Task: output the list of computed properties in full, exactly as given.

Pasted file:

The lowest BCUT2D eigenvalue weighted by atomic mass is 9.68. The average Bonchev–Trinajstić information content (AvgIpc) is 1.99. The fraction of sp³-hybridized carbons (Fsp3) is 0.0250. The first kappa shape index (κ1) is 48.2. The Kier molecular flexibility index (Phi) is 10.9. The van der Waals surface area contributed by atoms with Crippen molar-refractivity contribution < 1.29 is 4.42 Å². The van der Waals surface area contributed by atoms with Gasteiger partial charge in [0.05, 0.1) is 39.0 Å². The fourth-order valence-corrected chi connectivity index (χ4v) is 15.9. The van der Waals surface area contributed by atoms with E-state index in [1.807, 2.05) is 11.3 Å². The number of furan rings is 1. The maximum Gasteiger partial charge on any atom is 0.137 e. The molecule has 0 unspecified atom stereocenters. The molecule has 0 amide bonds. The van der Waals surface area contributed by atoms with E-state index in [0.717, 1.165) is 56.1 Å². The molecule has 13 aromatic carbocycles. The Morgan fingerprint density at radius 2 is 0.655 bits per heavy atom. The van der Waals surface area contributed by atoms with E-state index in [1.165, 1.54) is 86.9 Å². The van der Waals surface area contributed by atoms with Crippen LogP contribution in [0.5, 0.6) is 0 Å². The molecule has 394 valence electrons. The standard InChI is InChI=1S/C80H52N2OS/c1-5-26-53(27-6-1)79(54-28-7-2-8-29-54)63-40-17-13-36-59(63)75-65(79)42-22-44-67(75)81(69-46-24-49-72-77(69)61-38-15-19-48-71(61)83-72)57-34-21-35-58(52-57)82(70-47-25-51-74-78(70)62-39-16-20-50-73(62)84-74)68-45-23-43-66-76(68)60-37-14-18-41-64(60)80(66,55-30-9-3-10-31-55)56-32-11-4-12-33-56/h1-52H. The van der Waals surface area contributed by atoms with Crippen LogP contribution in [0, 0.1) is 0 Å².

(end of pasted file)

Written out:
The lowest BCUT2D eigenvalue weighted by atomic mass is 9.68. The average Bonchev–Trinajstić information content (AvgIpc) is 1.99. The fraction of sp³-hybridized carbons (Fsp3) is 0.0250. The first kappa shape index (κ1) is 48.2. The Kier molecular flexibility index (Phi) is 10.9. The van der Waals surface area contributed by atoms with Crippen molar-refractivity contribution < 1.29 is 4.42 Å². The van der Waals surface area contributed by atoms with Gasteiger partial charge in [0.05, 0.1) is 39.0 Å². The fourth-order valence-corrected chi connectivity index (χ4v) is 15.9. The van der Waals surface area contributed by atoms with E-state index in [1.807, 2.05) is 11.3 Å². The number of furan rings is 1. The maximum Gasteiger partial charge on any atom is 0.137 e. The molecule has 0 unspecified atom stereocenters. The molecule has 0 amide bonds. The van der Waals surface area contributed by atoms with E-state index in [0.717, 1.165) is 56.1 Å². The molecule has 13 aromatic carbocycles. The Morgan fingerprint density at radius 2 is 0.655 bits per heavy atom. The van der Waals surface area contributed by atoms with E-state index in [1.165, 1.54) is 86.9 Å². The van der Waals surface area contributed by atoms with Crippen LogP contribution in [0.5, 0.6) is 0 Å². The molecule has 394 valence electrons. The standard InChI is InChI=1S/C80H52N2OS/c1-5-26-53(27-6-1)79(54-28-7-2-8-29-54)63-40-17-13-36-59(63)75-65(79)42-22-44-67(75)81(69-46-24-49-72-77(69)61-38-15-19-48-71(61)83-72)57-34-21-35-58(52-57)82(70-47-25-51-74-78(70)62-39-16-20-50-73(62)84-74)68-45-23-43-66-76(68)60-37-14-18-41-64(60)80(66,55-30-9-3-10-31-55)56-32-11-4-12-33-56/h1-52H. The van der Waals surface area contributed by atoms with Crippen LogP contribution in [0, 0.1) is 0 Å².